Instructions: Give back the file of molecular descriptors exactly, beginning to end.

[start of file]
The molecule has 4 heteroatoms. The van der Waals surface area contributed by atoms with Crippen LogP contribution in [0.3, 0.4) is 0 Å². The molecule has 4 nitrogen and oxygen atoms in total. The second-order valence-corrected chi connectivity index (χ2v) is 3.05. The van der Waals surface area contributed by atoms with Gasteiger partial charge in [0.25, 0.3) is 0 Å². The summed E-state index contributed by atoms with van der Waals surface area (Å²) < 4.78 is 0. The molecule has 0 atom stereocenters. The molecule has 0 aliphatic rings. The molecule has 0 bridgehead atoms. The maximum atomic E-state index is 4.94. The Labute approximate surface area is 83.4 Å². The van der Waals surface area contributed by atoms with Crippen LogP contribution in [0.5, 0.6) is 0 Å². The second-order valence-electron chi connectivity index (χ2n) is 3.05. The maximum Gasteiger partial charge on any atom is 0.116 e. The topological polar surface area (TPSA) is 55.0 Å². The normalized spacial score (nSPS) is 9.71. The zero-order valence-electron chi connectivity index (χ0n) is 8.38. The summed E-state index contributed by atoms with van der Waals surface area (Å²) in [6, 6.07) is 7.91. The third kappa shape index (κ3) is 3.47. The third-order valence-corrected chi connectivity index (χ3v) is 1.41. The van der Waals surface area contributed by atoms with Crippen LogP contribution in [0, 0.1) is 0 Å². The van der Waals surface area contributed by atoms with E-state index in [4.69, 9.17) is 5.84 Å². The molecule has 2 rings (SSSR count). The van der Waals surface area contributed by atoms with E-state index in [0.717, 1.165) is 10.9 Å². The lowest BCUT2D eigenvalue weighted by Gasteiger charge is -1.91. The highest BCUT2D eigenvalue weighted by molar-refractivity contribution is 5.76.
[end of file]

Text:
The molecule has 4 heteroatoms. The van der Waals surface area contributed by atoms with Crippen LogP contribution in [0.3, 0.4) is 0 Å². The molecule has 4 nitrogen and oxygen atoms in total. The second-order valence-corrected chi connectivity index (χ2v) is 3.05. The van der Waals surface area contributed by atoms with Gasteiger partial charge in [0.25, 0.3) is 0 Å². The summed E-state index contributed by atoms with van der Waals surface area (Å²) < 4.78 is 0. The molecule has 0 atom stereocenters. The molecule has 0 aliphatic rings. The molecule has 0 bridgehead atoms. The maximum atomic E-state index is 4.94. The Labute approximate surface area is 83.4 Å². The van der Waals surface area contributed by atoms with Crippen LogP contribution in [0.5, 0.6) is 0 Å². The second-order valence-electron chi connectivity index (χ2n) is 3.05. The maximum Gasteiger partial charge on any atom is 0.116 e. The topological polar surface area (TPSA) is 55.0 Å². The normalized spacial score (nSPS) is 9.71. The zero-order valence-electron chi connectivity index (χ0n) is 8.38. The summed E-state index contributed by atoms with van der Waals surface area (Å²) in [6, 6.07) is 7.91. The third kappa shape index (κ3) is 3.47. The third-order valence-corrected chi connectivity index (χ3v) is 1.41. The van der Waals surface area contributed by atoms with Crippen LogP contribution in [0, 0.1) is 0 Å². The van der Waals surface area contributed by atoms with E-state index in [4.69, 9.17) is 5.84 Å². The molecule has 2 rings (SSSR count). The van der Waals surface area contributed by atoms with E-state index in [0.717, 1.165) is 10.9 Å². The lowest BCUT2D eigenvalue weighted by Gasteiger charge is -1.91. The highest BCUT2D eigenvalue weighted by molar-refractivity contribution is 5.76.